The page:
Gerri Mason Hall told the D.C. Council she now regrets the decision to hire her son into the Gray Administration.
The two big controversies -- questions of nepotism and the allegations from Sulaimon Brown that he was compensated for his support of Gray during his campaign -- took center stage at Thursday's hearing. The woman key to both scandals, former Gray chief of staff Gerri Mason Hall, spoke publicly for the first time since her firing.
"With the clarity of hindsight, I realize I made mistakes and exercised poor judgment and I greatly regret it," Hall says.
Hall testified that she didn't think the hiring of her son, which was first reported by WAMU, posed a problem at the time.
That didn't sit well with Council Member David Catania, who sharply questioned Hall.
"You had to have known what you were doing was wrong," Catania said during the hearing. "And to say you regret it...You regret being caught because you knew it was wrong when you did it, and you did it anyway. Isn't that correct?"
"That is not," Hall said.
Catania pressed on during the exchange. "You thought it was right?" he asked.
Hall insisted that she "did not think it was a violation."
Later, the hearing featured more conflicting testimony about how another official's child was hired.
During her testimony, Hall also shed some light on the issue of Sulaimon Brown, who has accused the Gray campaign of paying him and promising a job for help during the race. Hall testified that campaign chair Lorraine Green asked her in December to reach out to Mayor Gray about a position for Brown, but Hall says she never did. She claims that she alone made the decision to hire Brown into the city's Medicaid agency.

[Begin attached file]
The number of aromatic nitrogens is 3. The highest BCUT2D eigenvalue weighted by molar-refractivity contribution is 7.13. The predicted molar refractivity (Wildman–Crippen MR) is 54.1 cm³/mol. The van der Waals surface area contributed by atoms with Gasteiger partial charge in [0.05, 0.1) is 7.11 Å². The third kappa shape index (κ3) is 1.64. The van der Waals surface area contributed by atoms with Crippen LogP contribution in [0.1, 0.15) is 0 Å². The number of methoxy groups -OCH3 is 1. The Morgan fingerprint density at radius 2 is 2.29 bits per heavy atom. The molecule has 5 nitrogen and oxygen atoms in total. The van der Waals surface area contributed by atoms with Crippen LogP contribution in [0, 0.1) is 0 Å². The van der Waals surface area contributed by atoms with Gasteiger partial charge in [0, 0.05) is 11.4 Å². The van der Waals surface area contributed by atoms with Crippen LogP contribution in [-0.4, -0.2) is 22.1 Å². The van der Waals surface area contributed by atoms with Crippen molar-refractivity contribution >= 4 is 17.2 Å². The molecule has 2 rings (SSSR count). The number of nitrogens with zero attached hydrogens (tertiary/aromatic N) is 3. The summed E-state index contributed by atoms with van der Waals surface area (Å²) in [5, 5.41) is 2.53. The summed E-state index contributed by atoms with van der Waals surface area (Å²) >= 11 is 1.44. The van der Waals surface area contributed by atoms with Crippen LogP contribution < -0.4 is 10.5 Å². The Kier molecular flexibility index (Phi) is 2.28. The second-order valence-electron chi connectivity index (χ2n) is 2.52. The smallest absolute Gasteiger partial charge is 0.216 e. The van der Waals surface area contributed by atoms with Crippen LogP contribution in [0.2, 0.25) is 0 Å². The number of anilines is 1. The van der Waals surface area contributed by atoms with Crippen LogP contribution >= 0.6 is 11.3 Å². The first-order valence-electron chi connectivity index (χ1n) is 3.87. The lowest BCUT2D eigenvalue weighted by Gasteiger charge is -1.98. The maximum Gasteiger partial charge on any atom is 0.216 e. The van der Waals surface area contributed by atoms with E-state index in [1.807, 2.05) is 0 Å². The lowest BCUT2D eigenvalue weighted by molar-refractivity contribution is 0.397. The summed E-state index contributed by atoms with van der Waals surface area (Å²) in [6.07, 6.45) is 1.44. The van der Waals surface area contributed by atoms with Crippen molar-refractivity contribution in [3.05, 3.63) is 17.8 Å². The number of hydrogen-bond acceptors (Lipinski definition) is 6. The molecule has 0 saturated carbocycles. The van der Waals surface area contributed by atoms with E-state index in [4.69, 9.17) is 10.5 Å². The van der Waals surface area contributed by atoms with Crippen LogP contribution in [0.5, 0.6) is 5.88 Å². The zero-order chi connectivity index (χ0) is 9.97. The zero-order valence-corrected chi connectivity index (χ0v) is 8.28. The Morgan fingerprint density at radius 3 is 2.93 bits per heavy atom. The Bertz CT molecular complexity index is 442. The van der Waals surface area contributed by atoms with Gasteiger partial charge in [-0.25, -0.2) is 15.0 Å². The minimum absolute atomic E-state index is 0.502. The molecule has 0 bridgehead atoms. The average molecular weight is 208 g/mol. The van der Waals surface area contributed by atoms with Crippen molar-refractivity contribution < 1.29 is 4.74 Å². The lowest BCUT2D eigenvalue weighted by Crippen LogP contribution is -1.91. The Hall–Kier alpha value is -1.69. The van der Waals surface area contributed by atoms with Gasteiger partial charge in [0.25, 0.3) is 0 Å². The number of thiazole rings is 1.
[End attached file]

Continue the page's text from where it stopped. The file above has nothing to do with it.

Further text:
Brown showed up for the hearing but decided shortly after arriving that he wouldn't participate.
"That's illegal what they are doing and I am not going to participate in it and they can't force me to participate in it," he told reporters outside the hearing.
Another witness, the man who Brown claims paid him envelopes of cash, also failed to show.
Council staff members tried to deliver a subpoena to Brown to come back, but Brown was too quick and left before they could serve him.
Below, check out our video of Brown's statement outside the hearing.
Changing public attitudes have led to a decline in U.S. soda sales. But health expert Marion Nestle believes many people still consume unhealthy amounts of sugary drinks. She argues beverage companies are spending millions on research that misleads consumers.
When you give to WAMU, your tax-deductible membership gift helps make possible award-winning programs such as Morning Edition, All Things Considered, The Diane Rehm Show, The Kojo Nnamdi Show, and other favorites.